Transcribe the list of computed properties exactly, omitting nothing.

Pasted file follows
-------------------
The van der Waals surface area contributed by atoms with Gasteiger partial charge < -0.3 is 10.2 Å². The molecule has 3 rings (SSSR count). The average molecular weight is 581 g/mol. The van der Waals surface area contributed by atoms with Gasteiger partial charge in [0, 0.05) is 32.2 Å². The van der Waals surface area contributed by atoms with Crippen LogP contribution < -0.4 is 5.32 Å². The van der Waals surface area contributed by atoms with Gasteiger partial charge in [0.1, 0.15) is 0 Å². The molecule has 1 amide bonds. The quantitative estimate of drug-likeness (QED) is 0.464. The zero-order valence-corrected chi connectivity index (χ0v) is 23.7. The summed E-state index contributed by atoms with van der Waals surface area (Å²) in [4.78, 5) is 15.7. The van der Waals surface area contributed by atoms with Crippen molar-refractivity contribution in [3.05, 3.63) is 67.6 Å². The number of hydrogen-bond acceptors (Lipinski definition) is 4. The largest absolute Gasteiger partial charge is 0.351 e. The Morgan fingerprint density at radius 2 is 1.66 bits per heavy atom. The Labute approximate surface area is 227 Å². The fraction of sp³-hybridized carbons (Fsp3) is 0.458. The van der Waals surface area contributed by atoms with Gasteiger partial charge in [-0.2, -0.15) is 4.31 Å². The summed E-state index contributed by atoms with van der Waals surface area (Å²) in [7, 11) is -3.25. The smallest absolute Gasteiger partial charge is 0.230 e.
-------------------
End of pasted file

The van der Waals surface area contributed by atoms with Gasteiger partial charge < -0.3 is 10.2 Å². The molecule has 3 rings (SSSR count). The average molecular weight is 581 g/mol. The van der Waals surface area contributed by atoms with Gasteiger partial charge in [0, 0.05) is 32.2 Å². The van der Waals surface area contributed by atoms with Crippen LogP contribution < -0.4 is 5.32 Å². The van der Waals surface area contributed by atoms with Gasteiger partial charge in [0.1, 0.15) is 0 Å². The molecule has 1 amide bonds. The quantitative estimate of drug-likeness (QED) is 0.464. The zero-order valence-corrected chi connectivity index (χ0v) is 23.7. The summed E-state index contributed by atoms with van der Waals surface area (Å²) in [4.78, 5) is 15.7. The van der Waals surface area contributed by atoms with Crippen molar-refractivity contribution in [3.05, 3.63) is 67.6 Å². The number of hydrogen-bond acceptors (Lipinski definition) is 4. The largest absolute Gasteiger partial charge is 0.351 e. The Morgan fingerprint density at radius 2 is 1.66 bits per heavy atom. The Labute approximate surface area is 227 Å². The fraction of sp³-hybridized carbons (Fsp3) is 0.458. The van der Waals surface area contributed by atoms with Gasteiger partial charge in [-0.2, -0.15) is 4.31 Å². The summed E-state index contributed by atoms with van der Waals surface area (Å²) in [7, 11) is -3.25. The smallest absolute Gasteiger partial charge is 0.230 e.